Noah Tunnecliffe American Timeline

Timeline created by noah.tunnecliffe
In History
  • Roanoke

    Roanoke was the first English colony to be recorded. In 1587, 100 men, women, and children settled on Roanoke Island under the leadership of John White. This settlement will eventually become part of North Carolina. Soon after they settled on Roanoke, White returned to England to gather more supplies. It took white nearly three years to return to Roanoke. When he arrived, the settlement was deserted. The only clues was the word croatoan carved into the trees. Notes
  • Jamestown

    In 1607, the Virginia Company of London established a colony along the coast of Virginia. The colony got off to a rough start, only 38 of the 150 settlers survived the first winter. The settlement started off bad because it was on a swamp, the gentlemen refused to work, the winter was really bad, and the natives weren't friendly. John Smith emerged as Jamestown's leader. He declared that those who didn't work wouldn't eat. Then in 1612 John Rolfe and his wife, Pocahontas, planted a new cash crop
  • House of Burgesses

    House of Burgesses
    In 1619, the first legislature was made up of elected representatives in North America was established at Jamestown. Only property could vote to elect representatives to the House of Burgesses. In 1624, the debt ridden Virginia Company's charter was revoked. Virginia became a royal colony under King James I. Notes
  • Great Migration

    Great Migration
    In 1620, the Pilgrims started the Great Migration to the Americas to live righteous and spiritual lives, rather than trying to become rich. Only certain people were allowed to join the movement, those people consisted mostly of prosperous middle class families.
  • Mayflower Compact

    Mayflower Compact
    The Mayflower Compact was a set of rules for self-governance established by the English settlers who explored the New World on the Mayflower. The Pilgrims wanted to put an end to the rebellion before it even began, establishing a New World is hard enough as it is so they knew they needed as many productive law-abiding souls as possible to make the colony successful. It is unknown who originally wrote the Compact but historically credit is given too Separatists and pastor William Brewster.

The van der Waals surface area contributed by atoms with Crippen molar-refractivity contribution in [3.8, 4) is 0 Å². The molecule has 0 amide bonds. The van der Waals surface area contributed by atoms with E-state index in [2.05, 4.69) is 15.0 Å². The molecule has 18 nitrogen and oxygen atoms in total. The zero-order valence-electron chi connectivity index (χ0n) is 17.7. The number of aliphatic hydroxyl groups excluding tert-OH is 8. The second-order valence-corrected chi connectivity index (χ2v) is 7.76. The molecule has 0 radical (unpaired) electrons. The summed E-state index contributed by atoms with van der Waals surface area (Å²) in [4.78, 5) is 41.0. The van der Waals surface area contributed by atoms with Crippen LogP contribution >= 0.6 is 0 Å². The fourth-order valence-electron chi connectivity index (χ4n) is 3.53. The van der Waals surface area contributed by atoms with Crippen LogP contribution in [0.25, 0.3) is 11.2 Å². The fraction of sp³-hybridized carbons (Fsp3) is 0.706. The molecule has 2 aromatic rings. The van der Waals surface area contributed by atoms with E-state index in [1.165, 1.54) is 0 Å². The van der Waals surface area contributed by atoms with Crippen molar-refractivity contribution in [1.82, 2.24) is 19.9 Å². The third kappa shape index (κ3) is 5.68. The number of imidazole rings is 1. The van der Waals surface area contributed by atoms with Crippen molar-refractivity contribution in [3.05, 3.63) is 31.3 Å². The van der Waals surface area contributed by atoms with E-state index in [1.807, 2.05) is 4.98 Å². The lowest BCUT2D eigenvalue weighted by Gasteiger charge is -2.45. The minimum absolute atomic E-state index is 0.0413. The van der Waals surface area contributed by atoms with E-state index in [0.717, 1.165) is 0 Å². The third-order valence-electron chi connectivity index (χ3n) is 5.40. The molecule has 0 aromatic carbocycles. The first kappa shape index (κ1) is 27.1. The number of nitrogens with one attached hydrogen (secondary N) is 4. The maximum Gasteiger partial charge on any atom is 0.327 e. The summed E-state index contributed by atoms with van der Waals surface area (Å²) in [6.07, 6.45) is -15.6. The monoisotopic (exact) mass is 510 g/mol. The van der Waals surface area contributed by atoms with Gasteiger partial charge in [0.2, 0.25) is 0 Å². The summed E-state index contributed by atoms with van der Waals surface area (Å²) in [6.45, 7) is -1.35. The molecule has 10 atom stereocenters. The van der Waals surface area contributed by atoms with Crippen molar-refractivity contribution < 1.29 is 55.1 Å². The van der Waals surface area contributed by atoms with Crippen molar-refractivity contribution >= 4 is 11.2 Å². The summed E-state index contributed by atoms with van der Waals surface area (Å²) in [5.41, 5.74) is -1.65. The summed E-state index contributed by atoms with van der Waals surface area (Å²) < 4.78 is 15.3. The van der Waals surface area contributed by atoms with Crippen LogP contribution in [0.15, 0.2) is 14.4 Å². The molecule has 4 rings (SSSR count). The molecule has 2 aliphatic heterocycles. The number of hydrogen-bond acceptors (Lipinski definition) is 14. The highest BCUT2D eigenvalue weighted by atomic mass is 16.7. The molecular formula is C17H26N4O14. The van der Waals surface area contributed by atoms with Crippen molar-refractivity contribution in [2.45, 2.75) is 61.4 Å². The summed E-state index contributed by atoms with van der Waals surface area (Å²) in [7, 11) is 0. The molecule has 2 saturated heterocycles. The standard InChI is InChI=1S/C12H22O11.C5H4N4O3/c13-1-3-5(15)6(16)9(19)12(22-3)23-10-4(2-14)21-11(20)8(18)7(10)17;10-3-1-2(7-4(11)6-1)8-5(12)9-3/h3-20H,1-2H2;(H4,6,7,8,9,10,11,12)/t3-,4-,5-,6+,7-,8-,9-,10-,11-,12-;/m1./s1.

• New York

    New York
    New York is one of the original 13 colonies founded by the Dutch. It played a crucial political and strategic role during the American Revolution. Between 1892 and 1954, millions of immigrants arrived in the New York Harbor through Ellis Island on their journey to become U.S. citizens. New York City, is the largest city in the state, is home to the New York Stock Exchange and is a major international economic center.
  • Massachusetts Bay Colony/

    Massachusetts Bay Colony/
    The Massachusetts Bay Colony is one of the original English settlements in present-day Massachusetts settled in 1630 by a group of about 1,000 Puritan refugees from England. In 1629 the Massachusetts Bay Company had obtained from King Charles l a charter empowering the company to trade and colonize in New England between the Charles and Merrimack rivers. The intention of the crown was evidently to create merely a commercial company with what, stockholders, officers, and directors.
  • Maryland

    The first settlement was St. Mary's City. Unlike Virginias settlers Maryland settlers were in search of gold, made peace with the Natives, and established farms and trading posts, on the shores and island on Chesapeake. The most important crop harvested was tobacco which made them a lot of money.
  • Rhode Island

    Rhode Island
    Rhode Island was founded by five separate groups, most of whom had been kicked out or left Massachusetts. The colony was first named "Roodt Eylandt" by Dutch trader Adriaen Block, who had explored the Netherlands. The name means "red island" and it refers to the red clay that Block reported there.
  • Connecticut

    The Dutch established the first trading post on the Connecticut River valley in what is now the town of Hartford. The movement was part of a general way to get out of the Massachusetts Colony.